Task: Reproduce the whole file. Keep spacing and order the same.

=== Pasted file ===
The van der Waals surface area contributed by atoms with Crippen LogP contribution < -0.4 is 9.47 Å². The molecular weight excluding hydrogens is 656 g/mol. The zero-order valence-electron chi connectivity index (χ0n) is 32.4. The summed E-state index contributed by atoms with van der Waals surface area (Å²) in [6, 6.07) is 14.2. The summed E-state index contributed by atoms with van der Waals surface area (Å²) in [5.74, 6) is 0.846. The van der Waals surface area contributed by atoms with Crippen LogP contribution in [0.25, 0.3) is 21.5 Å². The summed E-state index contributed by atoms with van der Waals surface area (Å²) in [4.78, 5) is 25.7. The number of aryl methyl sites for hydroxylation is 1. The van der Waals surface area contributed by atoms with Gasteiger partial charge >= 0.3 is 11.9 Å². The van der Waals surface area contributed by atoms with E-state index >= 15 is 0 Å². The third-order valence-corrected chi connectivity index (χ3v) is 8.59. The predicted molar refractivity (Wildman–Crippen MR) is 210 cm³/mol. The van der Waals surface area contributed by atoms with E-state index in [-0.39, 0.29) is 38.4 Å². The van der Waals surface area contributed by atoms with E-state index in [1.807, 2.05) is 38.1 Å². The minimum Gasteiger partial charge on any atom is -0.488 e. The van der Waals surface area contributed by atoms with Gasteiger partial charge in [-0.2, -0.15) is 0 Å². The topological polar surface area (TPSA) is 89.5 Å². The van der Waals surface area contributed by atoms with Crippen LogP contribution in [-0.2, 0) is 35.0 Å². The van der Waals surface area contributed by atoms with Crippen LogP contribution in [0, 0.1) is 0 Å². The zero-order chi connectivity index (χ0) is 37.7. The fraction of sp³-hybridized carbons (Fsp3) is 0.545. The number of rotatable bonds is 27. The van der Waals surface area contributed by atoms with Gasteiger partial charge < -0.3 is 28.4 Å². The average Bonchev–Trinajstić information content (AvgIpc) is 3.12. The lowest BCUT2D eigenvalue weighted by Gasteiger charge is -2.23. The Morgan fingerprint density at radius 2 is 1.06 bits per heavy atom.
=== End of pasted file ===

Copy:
The van der Waals surface area contributed by atoms with Crippen LogP contribution < -0.4 is 9.47 Å². The molecular weight excluding hydrogens is 656 g/mol. The zero-order valence-electron chi connectivity index (χ0n) is 32.4. The summed E-state index contributed by atoms with van der Waals surface area (Å²) in [6, 6.07) is 14.2. The summed E-state index contributed by atoms with van der Waals surface area (Å²) in [5.74, 6) is 0.846. The van der Waals surface area contributed by atoms with Crippen LogP contribution in [0.25, 0.3) is 21.5 Å². The summed E-state index contributed by atoms with van der Waals surface area (Å²) in [4.78, 5) is 25.7. The number of aryl methyl sites for hydroxylation is 1. The van der Waals surface area contributed by atoms with Gasteiger partial charge >= 0.3 is 11.9 Å². The van der Waals surface area contributed by atoms with E-state index >= 15 is 0 Å². The third-order valence-corrected chi connectivity index (χ3v) is 8.59. The predicted molar refractivity (Wildman–Crippen MR) is 210 cm³/mol. The van der Waals surface area contributed by atoms with E-state index in [-0.39, 0.29) is 38.4 Å². The van der Waals surface area contributed by atoms with E-state index in [1.807, 2.05) is 38.1 Å². The minimum Gasteiger partial charge on any atom is -0.488 e. The van der Waals surface area contributed by atoms with Gasteiger partial charge in [-0.2, -0.15) is 0 Å². The topological polar surface area (TPSA) is 89.5 Å². The van der Waals surface area contributed by atoms with Crippen LogP contribution in [-0.2, 0) is 35.0 Å². The van der Waals surface area contributed by atoms with Crippen LogP contribution in [0, 0.1) is 0 Å². The zero-order chi connectivity index (χ0) is 37.7. The fraction of sp³-hybridized carbons (Fsp3) is 0.545. The number of rotatable bonds is 27. The van der Waals surface area contributed by atoms with Gasteiger partial charge < -0.3 is 28.4 Å². The average Bonchev–Trinajstić information content (AvgIpc) is 3.12. The lowest BCUT2D eigenvalue weighted by Gasteiger charge is -2.23. The Morgan fingerprint density at radius 2 is 1.06 bits per heavy atom.